3 Quick Home Exercises for Core Stability

Your core includes your glutes, abdominal muscles, hips, scapula, inner abdominal muscles and pelvic floor muscles. These muscle groups work together to support the body and protect it from injury. If you have ever suffered from back, neck, or shoulder pain, headaches, pain in the hips, knee or ankle, chances are it is due to weak core muscles.

The common perception is that doing hundreds of sit ups and crunches will strengthen the core muscles and give you more defined abs. However, crunches and sit ups do not work the abdominal muscles the way they were designed to be worked. Furthermore, these exercises can put stress on your discs. In order to effectively strengthen and stabilize your core, you must activate all the muscles in the core. These muscle groups work together and act as a girdle to support your upper and lower body. To be effective, your workouts must be well rounded and strengthen all of the muscle groups in your core. The following three exercises will stabilize and strengthen your core to help prevent injury and give you a lean physique.

Bodyweight Squats

Squats are a fundamental exercise that helps boost your strength and flexibility. Long ago, people squatted to rest; however, now it is only done as a part of an exercise routine. In today’s society, many people work at a desk throughout the day. This has resulted in the inability to rest comfortably in a squatting position. Let’s look at how to perform a squat correctly.

Place your feet shoulder width apart and keep your toes pointed straight ahead. Keep your torso upright, your lower back slightly rounded. Your weight should be distributed on your mid-foot and heel area. Your thighs and calves should be relaxed.

Cross your arms in front of you and keep your chest lifted up. Now sit back and down like you are sitting in a chair. Hold this position as long as possible and then return to the starting position. Visit Men’s Health to learn more information on doing the perfect bodyweight squat.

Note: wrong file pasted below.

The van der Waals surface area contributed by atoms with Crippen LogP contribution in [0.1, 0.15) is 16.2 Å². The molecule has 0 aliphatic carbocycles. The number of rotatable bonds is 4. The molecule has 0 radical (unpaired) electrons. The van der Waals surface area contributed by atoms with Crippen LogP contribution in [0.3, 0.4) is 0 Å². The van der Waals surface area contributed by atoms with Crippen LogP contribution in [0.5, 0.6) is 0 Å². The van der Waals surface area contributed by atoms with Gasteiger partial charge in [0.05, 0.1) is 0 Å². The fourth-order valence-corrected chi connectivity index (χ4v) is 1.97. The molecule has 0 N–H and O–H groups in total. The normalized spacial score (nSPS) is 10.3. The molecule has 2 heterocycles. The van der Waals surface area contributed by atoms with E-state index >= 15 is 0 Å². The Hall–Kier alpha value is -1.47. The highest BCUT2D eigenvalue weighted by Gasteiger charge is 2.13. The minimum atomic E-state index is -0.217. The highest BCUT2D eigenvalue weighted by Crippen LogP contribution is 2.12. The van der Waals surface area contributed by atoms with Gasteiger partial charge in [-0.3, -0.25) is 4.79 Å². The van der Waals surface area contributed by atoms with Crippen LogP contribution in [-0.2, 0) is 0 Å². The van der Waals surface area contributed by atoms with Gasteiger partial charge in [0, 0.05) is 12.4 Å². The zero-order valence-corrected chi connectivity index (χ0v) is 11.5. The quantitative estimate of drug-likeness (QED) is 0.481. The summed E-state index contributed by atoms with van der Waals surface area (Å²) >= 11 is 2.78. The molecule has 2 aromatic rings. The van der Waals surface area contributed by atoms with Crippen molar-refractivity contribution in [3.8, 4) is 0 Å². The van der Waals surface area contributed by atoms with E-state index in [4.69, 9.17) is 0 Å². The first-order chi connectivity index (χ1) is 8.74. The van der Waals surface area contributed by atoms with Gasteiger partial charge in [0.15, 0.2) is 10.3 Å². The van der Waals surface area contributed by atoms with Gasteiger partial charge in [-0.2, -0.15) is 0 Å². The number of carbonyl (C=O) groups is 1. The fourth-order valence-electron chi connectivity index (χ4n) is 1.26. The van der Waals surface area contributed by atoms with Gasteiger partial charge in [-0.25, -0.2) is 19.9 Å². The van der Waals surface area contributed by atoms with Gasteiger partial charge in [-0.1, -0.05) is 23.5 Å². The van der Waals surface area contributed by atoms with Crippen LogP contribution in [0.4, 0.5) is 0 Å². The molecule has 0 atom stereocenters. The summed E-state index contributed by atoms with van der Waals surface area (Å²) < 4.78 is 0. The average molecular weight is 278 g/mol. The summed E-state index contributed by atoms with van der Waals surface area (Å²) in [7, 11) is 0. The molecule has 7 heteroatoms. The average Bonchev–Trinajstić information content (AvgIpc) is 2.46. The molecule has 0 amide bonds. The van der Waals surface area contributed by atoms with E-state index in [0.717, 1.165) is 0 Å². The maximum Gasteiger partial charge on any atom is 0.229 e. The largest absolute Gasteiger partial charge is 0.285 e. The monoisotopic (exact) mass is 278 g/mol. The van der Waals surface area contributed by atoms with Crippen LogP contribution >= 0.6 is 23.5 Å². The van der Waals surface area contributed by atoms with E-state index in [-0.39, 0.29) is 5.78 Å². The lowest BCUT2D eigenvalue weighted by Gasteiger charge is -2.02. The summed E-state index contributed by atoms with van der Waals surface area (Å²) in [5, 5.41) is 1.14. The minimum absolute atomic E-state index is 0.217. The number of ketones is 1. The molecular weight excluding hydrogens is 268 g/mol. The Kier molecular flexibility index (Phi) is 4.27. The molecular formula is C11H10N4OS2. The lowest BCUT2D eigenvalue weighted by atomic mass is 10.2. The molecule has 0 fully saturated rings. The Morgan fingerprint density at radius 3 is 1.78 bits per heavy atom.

Spinal Bridges

Spinal bridges help to ease back and shoulder pain and increase flexibility and strength of your core. Doing bridges helps to strengthen the muscles in the back, which helps prevent slipped discs, works every muscle in your back and helps to relieve back pain caused by poor posture.

When you first begin doing bridges, you may not be able to perform a full spinal bridge. As your flexibility and strength increases, you will be able to do a full bridge. If you are not up to this level, you can do a short bridge, a straight bridge or an elevated bridge.

While on your back, bend your knees, keeping your feet shoulder width apart. Place your hands on each side of your head shoulder width apart with your fingers facing towards your feet. Press your hands into the ground and push your chest and hips up as you drop your head downward and round your back. Squeeze your abdominal, leg and butt muscles as you lift your body. Hold for 10 seconds and slowly return to the starting position.

Planks

Planks are a great way to strengthen the deep inner core muscles which can help reduce bank pain. In addition to this, planks increase flexibility in the shoulders and collar bone areas. When flexibility and strength increase in your core, your posture and balance will improve. There are many different variations when it comes to doing a plank. The following steps are how to perform a basic plank.

While on your stomach, place your elbows about shoulder width apart. Your weight should be placed on your forearms. Now, squeeze your buttocks and tighten your abdominal muscles as your lift your body off the floor. Keep your head level so that it forms a straight line. Hold this posture as long as possible. Visit Greatist for more variations on the plank.

Strengthening and stabilizing your core can be difficult; however, with the fundamental exercises listed above, you can begin increasing your flexibility and strength in your back and core muscles. As you continue these exercises, you will experience less back and neck pain. If pain continues, see a chiropractor who can help with pain relief.

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